Sarles appointment offers Metro stability
When riding on a train or bus, we like stability. Do we also like it for the leadership of the transit authority in 2011?
On Thursday, the Metro board will tell us that the result of its nationwide search for a new transit authority leader has led right back to the old boss, Richard Sarles, the man the board picked last winter to serve as interim general manager following the resignation of John B. Catoe Jr. This is what Sarles said at the time in an interview with Post reporter Ann Scott Tyson:
"I have been asked why would I want this job, and if I want the permanent GM job," he said. "Let me be very clear, first, that I am not a candidate for the permanent GM job. I am taking this position as the interim GM because Metro is a vital public transportation system not only in this region but as a symbol for this entire country."
Metro still is a vital public transportation system, but something else must have changed. What could that have been?
Clearly, the board members are pleased with the job Sarles has done as interim chief. He took over in April with everyone believing he was the temporary boss of a troubled agency. Usually, that works about as well as a school day for a substitute teacher dealing with a rowdy class.
The board told Sarles not to manage like a caretaker, and he didn't. Sarles probably hasn't made all the moves he would have without "interim" at the start of his title, but neither did he sit tight and defer to the board on all decisions.
Several good moves: On his watch, Metro added the "vital signs report," a scorecard on some of the things riders care about, like on-time performance and the crime rate. He also focused the attention of his managers on improving the reliability of the elevators and escalators.
Bad move: Announcing in December that the transit police would immediately begin inspecting riders' bags at random. This fundamentally changed the relationship between the transit authority and its riders. From now on, they are to be treated as terror suspects. Some of them will be selected at random to prove their innocence before they are allowed to ride.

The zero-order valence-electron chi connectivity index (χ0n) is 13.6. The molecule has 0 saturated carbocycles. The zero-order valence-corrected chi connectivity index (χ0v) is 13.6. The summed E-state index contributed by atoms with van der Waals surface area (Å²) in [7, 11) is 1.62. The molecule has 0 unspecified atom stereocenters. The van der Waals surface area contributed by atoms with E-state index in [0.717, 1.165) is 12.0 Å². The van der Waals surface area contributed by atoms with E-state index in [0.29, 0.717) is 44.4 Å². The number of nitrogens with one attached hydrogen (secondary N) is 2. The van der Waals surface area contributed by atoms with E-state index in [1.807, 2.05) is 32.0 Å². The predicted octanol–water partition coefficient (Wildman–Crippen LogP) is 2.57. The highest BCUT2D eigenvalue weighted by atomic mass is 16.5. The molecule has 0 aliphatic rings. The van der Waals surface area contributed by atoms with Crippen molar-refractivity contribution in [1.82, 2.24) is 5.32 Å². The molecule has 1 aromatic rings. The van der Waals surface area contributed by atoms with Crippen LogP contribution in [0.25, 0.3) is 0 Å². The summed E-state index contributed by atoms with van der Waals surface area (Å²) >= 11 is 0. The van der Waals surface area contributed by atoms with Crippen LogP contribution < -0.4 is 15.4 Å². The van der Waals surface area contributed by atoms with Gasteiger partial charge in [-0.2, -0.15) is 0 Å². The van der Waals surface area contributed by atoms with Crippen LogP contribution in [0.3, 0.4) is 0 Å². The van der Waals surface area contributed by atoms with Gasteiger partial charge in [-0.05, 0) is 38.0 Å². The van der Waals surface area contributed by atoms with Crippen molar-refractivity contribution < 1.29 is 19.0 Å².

People have legitimate disagreements about whether this new policy has any effect on the security of riders. But I think this much was clear: Metro's leadership made no effort to reach out to riders, or the Riders' Advisory Council, to talk over its plan before imposing it. In doing show, the leadership displayed its tin ear for the opinions of riders.
This inability to interact with riders is a particularly stable part of the Metro environment. The transit authority rarely conveys a sense of "we're all in this together." Rather, it often presents itself as a bureaucracy focused on preserving its revenue streams. Institutions such as Congress or the Greater Washington Board of Trade that have the potential to interfere with those revenue streams must be held at bay.
While he hasn't started the permanent phase of his employment with Metro, Sarles hasn't presented himself as the face of change in this important area of communications. A GM in charge of a 10,000-person work force isn't going to be a stellar performer in all areas. It's entirely possible we'll remember Richard Sarles as the leader who successfully pursued the unglamorous, but vital mission of repairing the busted parts of an aging transit system.
But someone needs to play the critical role of connecting with the riders during the difficult effort to modernize the transit system.
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